Harry Chang: A Seminal Theorist of Racial Justice

Posted in Articles, Biography, History, Literary/Artistic Criticism, Media Archive, Social Science, United States on 2010-05-01 20:39Z by Steven

Harry Chang: A Seminal Theorist of Racial Justice

Monthly Review
January 2007

Bob Wing

It is little known that a shy Korean immigrant named Harry Chang made vital contributions to the theory and practice of racial justice in the United States. In his most fruitful period, the 1970s, his work shaped the thinking and political work of numerous movement organizations, mostly led by people of color. Although he died prematurely in 1979, his work helped lay the foundations of two of the most progressive and influential theories of racism: the theory of racial formation and critical race theory.

To one degree or another, Harry may be credited with a number of ideas that were highly controversial in the 1970s but which in recent years have become much more accepted. His starting point was to highlight the centrality of the “one drop” rule that determines race in the United States (only). By analyzing this rule, he showed that racial categories are socio-historical categories, not genetic or genealogical, and that they are qualitatively distinct from class, ethnicity, or nation/nationality categories. Harry coined the term racial formation to underscore the necessity of analyzing racism as a historical process that encompasses the origins of racism, how and why it has changed over time, and the process of eliminating it in a given historical context. He also argued for the centrality of law to racial formation and the inseparability and mutual determination of racial and class formation. Clarifying the distinctiveness of racism also laid the basis for analyzing the intersection of race and nationality…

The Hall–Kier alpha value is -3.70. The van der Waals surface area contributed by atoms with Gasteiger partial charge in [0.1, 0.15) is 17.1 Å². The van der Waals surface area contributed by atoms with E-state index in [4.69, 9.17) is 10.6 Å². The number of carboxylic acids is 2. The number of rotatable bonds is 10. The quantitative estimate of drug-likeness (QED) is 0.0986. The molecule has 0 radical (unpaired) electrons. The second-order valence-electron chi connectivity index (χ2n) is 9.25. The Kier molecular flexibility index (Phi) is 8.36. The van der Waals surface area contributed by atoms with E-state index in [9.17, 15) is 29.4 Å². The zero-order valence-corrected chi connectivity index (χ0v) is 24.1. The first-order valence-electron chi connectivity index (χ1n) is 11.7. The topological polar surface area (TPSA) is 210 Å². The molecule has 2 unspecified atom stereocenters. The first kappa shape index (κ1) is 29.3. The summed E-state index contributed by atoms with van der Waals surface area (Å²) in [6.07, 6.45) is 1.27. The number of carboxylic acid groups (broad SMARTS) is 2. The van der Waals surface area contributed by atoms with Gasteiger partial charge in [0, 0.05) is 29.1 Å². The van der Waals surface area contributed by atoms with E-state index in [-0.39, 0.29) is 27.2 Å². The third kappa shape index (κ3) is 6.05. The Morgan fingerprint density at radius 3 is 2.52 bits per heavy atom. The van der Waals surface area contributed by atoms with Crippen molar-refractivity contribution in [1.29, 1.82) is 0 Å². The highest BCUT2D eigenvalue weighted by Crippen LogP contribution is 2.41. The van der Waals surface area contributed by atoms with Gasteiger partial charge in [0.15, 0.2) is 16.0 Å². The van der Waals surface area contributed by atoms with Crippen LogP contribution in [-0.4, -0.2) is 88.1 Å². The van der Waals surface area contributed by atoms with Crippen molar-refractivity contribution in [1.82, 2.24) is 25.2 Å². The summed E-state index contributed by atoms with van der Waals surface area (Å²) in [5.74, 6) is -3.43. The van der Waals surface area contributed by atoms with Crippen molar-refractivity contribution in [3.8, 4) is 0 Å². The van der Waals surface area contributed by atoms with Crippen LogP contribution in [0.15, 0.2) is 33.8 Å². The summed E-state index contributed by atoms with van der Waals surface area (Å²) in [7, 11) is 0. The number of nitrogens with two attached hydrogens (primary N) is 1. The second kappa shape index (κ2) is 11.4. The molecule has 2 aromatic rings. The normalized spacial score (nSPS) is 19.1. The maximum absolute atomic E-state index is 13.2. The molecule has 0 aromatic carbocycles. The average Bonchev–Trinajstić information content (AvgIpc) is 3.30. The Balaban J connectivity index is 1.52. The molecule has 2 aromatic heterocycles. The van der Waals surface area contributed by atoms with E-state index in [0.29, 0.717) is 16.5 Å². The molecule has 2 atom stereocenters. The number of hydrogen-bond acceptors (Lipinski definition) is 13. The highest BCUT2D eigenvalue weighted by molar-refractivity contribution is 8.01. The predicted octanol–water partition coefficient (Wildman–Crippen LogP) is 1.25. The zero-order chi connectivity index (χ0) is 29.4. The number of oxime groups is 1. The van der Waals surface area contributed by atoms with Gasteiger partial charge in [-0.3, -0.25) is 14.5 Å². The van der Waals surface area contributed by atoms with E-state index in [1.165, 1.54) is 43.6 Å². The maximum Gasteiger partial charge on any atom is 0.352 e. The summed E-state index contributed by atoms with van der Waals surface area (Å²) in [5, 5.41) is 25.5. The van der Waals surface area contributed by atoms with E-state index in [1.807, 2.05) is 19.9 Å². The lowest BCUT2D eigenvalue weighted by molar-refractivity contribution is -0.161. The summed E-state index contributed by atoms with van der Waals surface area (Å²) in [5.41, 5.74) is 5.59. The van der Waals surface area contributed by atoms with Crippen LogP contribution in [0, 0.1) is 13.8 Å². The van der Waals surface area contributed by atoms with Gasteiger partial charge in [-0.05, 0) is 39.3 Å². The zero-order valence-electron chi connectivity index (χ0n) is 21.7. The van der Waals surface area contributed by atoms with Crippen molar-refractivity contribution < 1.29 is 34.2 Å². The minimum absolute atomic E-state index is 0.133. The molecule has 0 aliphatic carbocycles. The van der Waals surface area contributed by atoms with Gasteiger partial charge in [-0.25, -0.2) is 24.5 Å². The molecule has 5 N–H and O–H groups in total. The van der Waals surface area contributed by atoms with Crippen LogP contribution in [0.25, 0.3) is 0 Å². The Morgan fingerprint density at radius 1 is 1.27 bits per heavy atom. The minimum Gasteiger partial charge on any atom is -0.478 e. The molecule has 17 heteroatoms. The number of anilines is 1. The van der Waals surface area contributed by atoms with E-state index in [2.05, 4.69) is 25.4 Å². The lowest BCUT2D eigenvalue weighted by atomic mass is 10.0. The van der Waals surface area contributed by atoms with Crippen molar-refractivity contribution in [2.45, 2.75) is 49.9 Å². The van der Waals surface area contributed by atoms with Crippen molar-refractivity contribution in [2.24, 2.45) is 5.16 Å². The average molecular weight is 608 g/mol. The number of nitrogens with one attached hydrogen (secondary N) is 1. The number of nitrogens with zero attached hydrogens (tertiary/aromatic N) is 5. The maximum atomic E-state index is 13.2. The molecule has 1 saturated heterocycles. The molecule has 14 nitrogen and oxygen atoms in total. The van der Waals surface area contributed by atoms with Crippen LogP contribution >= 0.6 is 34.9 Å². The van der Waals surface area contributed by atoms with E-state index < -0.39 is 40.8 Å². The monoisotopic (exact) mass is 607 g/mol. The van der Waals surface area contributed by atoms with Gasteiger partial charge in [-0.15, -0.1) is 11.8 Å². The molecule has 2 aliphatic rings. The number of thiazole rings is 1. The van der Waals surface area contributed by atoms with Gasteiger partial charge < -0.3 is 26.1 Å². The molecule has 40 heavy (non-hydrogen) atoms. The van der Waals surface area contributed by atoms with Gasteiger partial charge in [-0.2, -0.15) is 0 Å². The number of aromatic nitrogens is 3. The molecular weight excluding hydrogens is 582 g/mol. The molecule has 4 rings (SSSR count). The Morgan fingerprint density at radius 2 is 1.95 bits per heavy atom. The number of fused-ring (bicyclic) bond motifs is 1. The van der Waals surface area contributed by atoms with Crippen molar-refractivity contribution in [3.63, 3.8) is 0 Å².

…Harry’s experience as an immigrant, his study of Cuba, and his analysis of racial categories highlighted the peculiarity of the dialectic of U.S. racial categories: the so-called hypodescent rule by which anyone who appeared to have a single drop of “black blood” was considered black. He commented on how U.S. racism often viciously divided immigrant siblings from Latin America and the Caribbean into black and white. Such anti-human racial categories, Harry recognized, are peculiar to the United States alone.

In fact, he argued, these categories themselves harbor a chauvinistic logic: “Inherent in the notion of ‘White’ is the requirement of genetic ‘purity’ while the notion of ‘Black’ harbors the assumption of genetic ‘contamination.’ One of the peculiarities of the racist psyche in the U.S. is that its sense of a ‘drop of African blood’ is unbelievably acute but it is practically blind to ‘a drop of European blood.’” “White” and “black” are not the least bit neutral; they contained the chauvinistic logic of pure versus contaminated, clean versus dirty, and pure breed versus mongrel. Racial categories, in other words, are not determined by natural science or genealogy, and were certainly not an attempt at neutral physical description. “Racial categories are not biological categories, but social-relational categories that fetishize genetic diversity.” The logic of racial categories is itself racist…

Read the entire article here.

Tags: , ,